VAIL, Colorado — On Dec. 16, 2010, Cpl. Daniel Riley of the United States Marine Corps stepped on a bomb and lost his legs.
On March 11 of this year, Riley skied out of bounds from Vail Mountain to the town of Minturn on a “sit ski,” or monoski.
Determined to be the first person he had ever heard of to complete such a journey, Riley insisted on receiving minimal help along the way, aside from moral support and the occasional push from behind. No one followed him with a harness and ropes, and no one pulled him up the inclines in a snowmobile. He was joined by a group of five or so of his friends — they think it may have been a monoski first descent but they're not sure. Readers are encouraged to write in to the Vail Daily with any info on the subject.
First descent or not, Riley was elated to have completed the famed “Minturn Mile,” a treacherous, experts only out-of-bounds descent that includes sections of deep powder, windlips, tight trees, a stream crossing, a mudslide and a narrow, icy luge.
Here's his story.
‘Conscious the whole time'
Riley was never the daredevil type.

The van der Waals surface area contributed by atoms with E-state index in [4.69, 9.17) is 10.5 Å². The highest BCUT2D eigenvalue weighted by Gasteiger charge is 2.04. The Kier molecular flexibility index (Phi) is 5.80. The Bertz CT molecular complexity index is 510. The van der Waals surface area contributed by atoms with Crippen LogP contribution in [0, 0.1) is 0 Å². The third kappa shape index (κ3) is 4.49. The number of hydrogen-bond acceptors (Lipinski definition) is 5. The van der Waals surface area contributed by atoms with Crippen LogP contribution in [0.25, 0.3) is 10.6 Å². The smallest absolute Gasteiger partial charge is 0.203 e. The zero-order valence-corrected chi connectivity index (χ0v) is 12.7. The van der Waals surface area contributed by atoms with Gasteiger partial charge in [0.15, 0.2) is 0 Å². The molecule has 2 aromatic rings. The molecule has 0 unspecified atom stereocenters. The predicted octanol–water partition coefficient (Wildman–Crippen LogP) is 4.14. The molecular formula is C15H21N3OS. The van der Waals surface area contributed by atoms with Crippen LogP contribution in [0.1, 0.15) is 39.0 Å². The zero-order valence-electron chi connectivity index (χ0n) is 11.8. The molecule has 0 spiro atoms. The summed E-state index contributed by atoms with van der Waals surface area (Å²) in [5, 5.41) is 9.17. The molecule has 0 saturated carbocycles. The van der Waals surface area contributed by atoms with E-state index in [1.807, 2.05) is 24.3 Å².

A Colorado resident since 1999, he's always been adventuresome but was never a diehard thrill seeker, he said.
He joined the Marines in 2006 to pay for college and on that fateful day in December 2010 he was on a routine foot patrol, clearing out a compound in Afghanistan. He was 25 years old.
“I stepped right on it,” he said of the improvised explosive device that left both his legs and the left side of his body mangled.
He remembers the entire ordeal.
“I stayed conscious the whole time,” he said. “I didn't pass out at all. They airlifted me out of there, flew me to the nearest base, and from there it gets a little woozy because they started drugging me pretty good.”
Along with his legs, his left arm and left lung were also badly wounded. He was close to death on several occasions, and after having both legs amputated above the knee, as well as three of his fingers on his left hand, he pulled through.
“They transferred me to the naval hospital in San Diego, where I started working on rehab, physical therapy and prosthetics,” he said. “The Navy has a recreational therapist, and winter came around and she said I should try this ski thing.”